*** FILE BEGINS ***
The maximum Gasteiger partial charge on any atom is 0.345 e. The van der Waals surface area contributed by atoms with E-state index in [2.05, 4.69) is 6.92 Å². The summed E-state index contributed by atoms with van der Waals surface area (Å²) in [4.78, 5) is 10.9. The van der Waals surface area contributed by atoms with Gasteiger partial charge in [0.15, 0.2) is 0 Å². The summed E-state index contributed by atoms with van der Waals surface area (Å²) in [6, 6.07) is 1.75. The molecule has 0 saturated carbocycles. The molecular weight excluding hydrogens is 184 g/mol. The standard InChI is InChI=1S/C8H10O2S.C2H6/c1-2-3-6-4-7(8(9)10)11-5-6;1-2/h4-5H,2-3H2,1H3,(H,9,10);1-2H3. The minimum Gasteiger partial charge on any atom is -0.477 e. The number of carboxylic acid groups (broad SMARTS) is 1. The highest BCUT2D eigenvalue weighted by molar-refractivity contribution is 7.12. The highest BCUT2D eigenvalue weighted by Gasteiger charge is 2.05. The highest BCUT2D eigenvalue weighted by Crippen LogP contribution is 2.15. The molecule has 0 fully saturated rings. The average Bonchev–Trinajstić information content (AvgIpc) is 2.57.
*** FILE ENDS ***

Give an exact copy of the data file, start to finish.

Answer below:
The maximum Gasteiger partial charge on any atom is 0.345 e. The van der Waals surface area contributed by atoms with E-state index in [2.05, 4.69) is 6.92 Å². The summed E-state index contributed by atoms with van der Waals surface area (Å²) in [4.78, 5) is 10.9. The van der Waals surface area contributed by atoms with Gasteiger partial charge in [0.15, 0.2) is 0 Å². The summed E-state index contributed by atoms with van der Waals surface area (Å²) in [6, 6.07) is 1.75. The molecule has 0 saturated carbocycles. The molecular weight excluding hydrogens is 184 g/mol. The standard InChI is InChI=1S/C8H10O2S.C2H6/c1-2-3-6-4-7(8(9)10)11-5-6;1-2/h4-5H,2-3H2,1H3,(H,9,10);1-2H3. The minimum Gasteiger partial charge on any atom is -0.477 e. The number of carboxylic acid groups (broad SMARTS) is 1. The highest BCUT2D eigenvalue weighted by molar-refractivity contribution is 7.12. The highest BCUT2D eigenvalue weighted by Gasteiger charge is 2.05. The highest BCUT2D eigenvalue weighted by Crippen LogP contribution is 2.15. The molecule has 0 fully saturated rings. The average Bonchev–Trinajstić information content (AvgIpc) is 2.57.